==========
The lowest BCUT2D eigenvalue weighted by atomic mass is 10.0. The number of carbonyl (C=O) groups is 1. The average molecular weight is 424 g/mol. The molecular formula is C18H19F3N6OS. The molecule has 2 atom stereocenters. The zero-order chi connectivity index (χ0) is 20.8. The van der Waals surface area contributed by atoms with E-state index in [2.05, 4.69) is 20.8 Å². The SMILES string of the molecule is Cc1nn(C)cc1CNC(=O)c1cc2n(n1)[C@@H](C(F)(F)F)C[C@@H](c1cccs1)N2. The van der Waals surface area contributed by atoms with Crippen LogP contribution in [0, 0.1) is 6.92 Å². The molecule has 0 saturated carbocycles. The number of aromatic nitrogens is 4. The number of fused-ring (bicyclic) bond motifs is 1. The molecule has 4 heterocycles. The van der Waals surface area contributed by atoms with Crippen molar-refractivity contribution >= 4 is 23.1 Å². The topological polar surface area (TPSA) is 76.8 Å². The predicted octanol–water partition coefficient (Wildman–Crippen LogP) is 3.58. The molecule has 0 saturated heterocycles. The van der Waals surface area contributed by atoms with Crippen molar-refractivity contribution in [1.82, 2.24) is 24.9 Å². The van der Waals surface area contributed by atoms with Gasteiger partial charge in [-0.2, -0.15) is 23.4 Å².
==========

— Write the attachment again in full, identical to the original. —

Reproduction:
The lowest BCUT2D eigenvalue weighted by atomic mass is 10.0. The number of carbonyl (C=O) groups is 1. The average molecular weight is 424 g/mol. The molecular formula is C18H19F3N6OS. The molecule has 2 atom stereocenters. The zero-order chi connectivity index (χ0) is 20.8. The van der Waals surface area contributed by atoms with E-state index in [2.05, 4.69) is 20.8 Å². The SMILES string of the molecule is Cc1nn(C)cc1CNC(=O)c1cc2n(n1)[C@@H](C(F)(F)F)C[C@@H](c1cccs1)N2. The van der Waals surface area contributed by atoms with Crippen LogP contribution in [0, 0.1) is 6.92 Å². The molecule has 0 saturated carbocycles. The number of aromatic nitrogens is 4. The number of fused-ring (bicyclic) bond motifs is 1. The molecule has 4 heterocycles. The van der Waals surface area contributed by atoms with Crippen molar-refractivity contribution >= 4 is 23.1 Å². The topological polar surface area (TPSA) is 76.8 Å². The predicted octanol–water partition coefficient (Wildman–Crippen LogP) is 3.58. The molecule has 0 saturated heterocycles. The van der Waals surface area contributed by atoms with Crippen molar-refractivity contribution in [1.82, 2.24) is 24.9 Å². The van der Waals surface area contributed by atoms with Gasteiger partial charge in [-0.2, -0.15) is 23.4 Å².